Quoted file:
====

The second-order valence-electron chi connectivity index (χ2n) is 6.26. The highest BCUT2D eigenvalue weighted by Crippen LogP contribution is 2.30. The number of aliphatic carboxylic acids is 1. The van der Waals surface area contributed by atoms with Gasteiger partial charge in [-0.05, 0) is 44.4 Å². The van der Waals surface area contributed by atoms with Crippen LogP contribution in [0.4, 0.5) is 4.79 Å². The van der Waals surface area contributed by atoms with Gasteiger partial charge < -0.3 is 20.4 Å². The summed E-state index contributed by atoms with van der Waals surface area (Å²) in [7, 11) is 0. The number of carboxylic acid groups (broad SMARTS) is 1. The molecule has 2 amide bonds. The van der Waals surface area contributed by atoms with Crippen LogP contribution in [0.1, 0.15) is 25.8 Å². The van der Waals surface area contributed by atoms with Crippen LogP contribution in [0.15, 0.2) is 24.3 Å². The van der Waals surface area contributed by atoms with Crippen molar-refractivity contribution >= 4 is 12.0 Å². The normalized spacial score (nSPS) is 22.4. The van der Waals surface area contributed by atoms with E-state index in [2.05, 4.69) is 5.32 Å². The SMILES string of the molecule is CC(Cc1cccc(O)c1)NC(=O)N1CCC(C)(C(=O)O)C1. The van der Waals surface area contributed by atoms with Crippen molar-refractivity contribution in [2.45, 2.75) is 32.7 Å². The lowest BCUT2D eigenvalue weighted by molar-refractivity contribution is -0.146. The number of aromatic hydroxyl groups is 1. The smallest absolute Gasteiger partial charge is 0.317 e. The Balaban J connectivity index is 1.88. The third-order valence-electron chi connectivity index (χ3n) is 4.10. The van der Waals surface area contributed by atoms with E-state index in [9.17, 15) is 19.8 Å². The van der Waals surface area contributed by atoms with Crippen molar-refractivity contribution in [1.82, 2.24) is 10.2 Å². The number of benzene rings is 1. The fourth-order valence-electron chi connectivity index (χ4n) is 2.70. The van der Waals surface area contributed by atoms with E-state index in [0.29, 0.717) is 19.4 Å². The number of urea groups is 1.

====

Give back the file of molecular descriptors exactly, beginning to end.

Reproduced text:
The second-order valence-electron chi connectivity index (χ2n) is 6.26. The highest BCUT2D eigenvalue weighted by Crippen LogP contribution is 2.30. The number of aliphatic carboxylic acids is 1. The van der Waals surface area contributed by atoms with Gasteiger partial charge in [-0.05, 0) is 44.4 Å². The van der Waals surface area contributed by atoms with Crippen LogP contribution in [0.4, 0.5) is 4.79 Å². The van der Waals surface area contributed by atoms with Gasteiger partial charge < -0.3 is 20.4 Å². The summed E-state index contributed by atoms with van der Waals surface area (Å²) in [7, 11) is 0. The number of carboxylic acid groups (broad SMARTS) is 1. The molecule has 2 amide bonds. The van der Waals surface area contributed by atoms with Crippen LogP contribution in [0.1, 0.15) is 25.8 Å². The van der Waals surface area contributed by atoms with Crippen LogP contribution in [0.15, 0.2) is 24.3 Å². The van der Waals surface area contributed by atoms with Crippen molar-refractivity contribution >= 4 is 12.0 Å². The normalized spacial score (nSPS) is 22.4. The van der Waals surface area contributed by atoms with E-state index in [2.05, 4.69) is 5.32 Å². The SMILES string of the molecule is CC(Cc1cccc(O)c1)NC(=O)N1CCC(C)(C(=O)O)C1. The van der Waals surface area contributed by atoms with Crippen molar-refractivity contribution in [2.45, 2.75) is 32.7 Å². The lowest BCUT2D eigenvalue weighted by molar-refractivity contribution is -0.146. The number of aromatic hydroxyl groups is 1. The smallest absolute Gasteiger partial charge is 0.317 e. The Balaban J connectivity index is 1.88. The third-order valence-electron chi connectivity index (χ3n) is 4.10. The van der Waals surface area contributed by atoms with E-state index in [9.17, 15) is 19.8 Å². The van der Waals surface area contributed by atoms with Crippen molar-refractivity contribution in [1.82, 2.24) is 10.2 Å². The number of benzene rings is 1. The fourth-order valence-electron chi connectivity index (χ4n) is 2.70. The van der Waals surface area contributed by atoms with E-state index in [0.29, 0.717) is 19.4 Å². The number of urea groups is 1.